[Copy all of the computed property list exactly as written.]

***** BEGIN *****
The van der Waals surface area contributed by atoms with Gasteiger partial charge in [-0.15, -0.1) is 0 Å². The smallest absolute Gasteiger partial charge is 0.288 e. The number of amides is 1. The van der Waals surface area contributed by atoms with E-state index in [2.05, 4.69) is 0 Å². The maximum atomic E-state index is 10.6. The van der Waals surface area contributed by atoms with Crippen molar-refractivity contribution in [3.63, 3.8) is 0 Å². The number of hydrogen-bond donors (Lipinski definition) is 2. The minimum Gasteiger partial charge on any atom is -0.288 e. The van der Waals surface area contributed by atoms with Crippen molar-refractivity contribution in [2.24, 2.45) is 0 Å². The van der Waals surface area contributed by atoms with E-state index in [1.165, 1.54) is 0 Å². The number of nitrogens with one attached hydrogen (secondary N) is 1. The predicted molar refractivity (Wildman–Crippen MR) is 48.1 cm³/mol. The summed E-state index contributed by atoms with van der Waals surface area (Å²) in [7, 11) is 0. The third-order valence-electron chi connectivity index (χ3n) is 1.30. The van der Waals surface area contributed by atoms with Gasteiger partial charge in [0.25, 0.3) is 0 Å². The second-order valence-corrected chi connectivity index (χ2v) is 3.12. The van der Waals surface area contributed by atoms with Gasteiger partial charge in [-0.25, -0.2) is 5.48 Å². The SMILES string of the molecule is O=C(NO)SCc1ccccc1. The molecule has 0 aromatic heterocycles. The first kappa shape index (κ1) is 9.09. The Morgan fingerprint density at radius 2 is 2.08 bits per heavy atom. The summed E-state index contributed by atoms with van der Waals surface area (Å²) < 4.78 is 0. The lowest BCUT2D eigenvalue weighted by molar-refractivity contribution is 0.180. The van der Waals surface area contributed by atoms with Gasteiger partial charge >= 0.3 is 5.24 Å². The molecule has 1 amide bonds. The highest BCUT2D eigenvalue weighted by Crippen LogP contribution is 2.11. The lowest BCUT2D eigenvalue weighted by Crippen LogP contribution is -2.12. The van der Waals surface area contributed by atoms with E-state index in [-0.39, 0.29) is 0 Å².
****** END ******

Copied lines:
The van der Waals surface area contributed by atoms with Gasteiger partial charge in [-0.15, -0.1) is 0 Å². The smallest absolute Gasteiger partial charge is 0.288 e. The number of amides is 1. The van der Waals surface area contributed by atoms with E-state index in [2.05, 4.69) is 0 Å². The maximum atomic E-state index is 10.6. The van der Waals surface area contributed by atoms with Crippen molar-refractivity contribution in [3.63, 3.8) is 0 Å². The number of hydrogen-bond donors (Lipinski definition) is 2. The minimum Gasteiger partial charge on any atom is -0.288 e. The van der Waals surface area contributed by atoms with Crippen molar-refractivity contribution in [2.24, 2.45) is 0 Å². The van der Waals surface area contributed by atoms with E-state index in [1.165, 1.54) is 0 Å². The number of nitrogens with one attached hydrogen (secondary N) is 1. The predicted molar refractivity (Wildman–Crippen MR) is 48.1 cm³/mol. The summed E-state index contributed by atoms with van der Waals surface area (Å²) in [7, 11) is 0. The third-order valence-electron chi connectivity index (χ3n) is 1.30. The van der Waals surface area contributed by atoms with Gasteiger partial charge in [0.25, 0.3) is 0 Å². The second-order valence-corrected chi connectivity index (χ2v) is 3.12. The van der Waals surface area contributed by atoms with Gasteiger partial charge in [-0.25, -0.2) is 5.48 Å². The SMILES string of the molecule is O=C(NO)SCc1ccccc1. The molecule has 0 aromatic heterocycles. The first kappa shape index (κ1) is 9.09. The Morgan fingerprint density at radius 2 is 2.08 bits per heavy atom. The summed E-state index contributed by atoms with van der Waals surface area (Å²) < 4.78 is 0. The lowest BCUT2D eigenvalue weighted by molar-refractivity contribution is 0.180. The van der Waals surface area contributed by atoms with Gasteiger partial charge >= 0.3 is 5.24 Å². The molecule has 1 amide bonds. The highest BCUT2D eigenvalue weighted by Crippen LogP contribution is 2.11. The lowest BCUT2D eigenvalue weighted by Crippen LogP contribution is -2.12. The van der Waals surface area contributed by atoms with E-state index in [-0.39, 0.29) is 0 Å².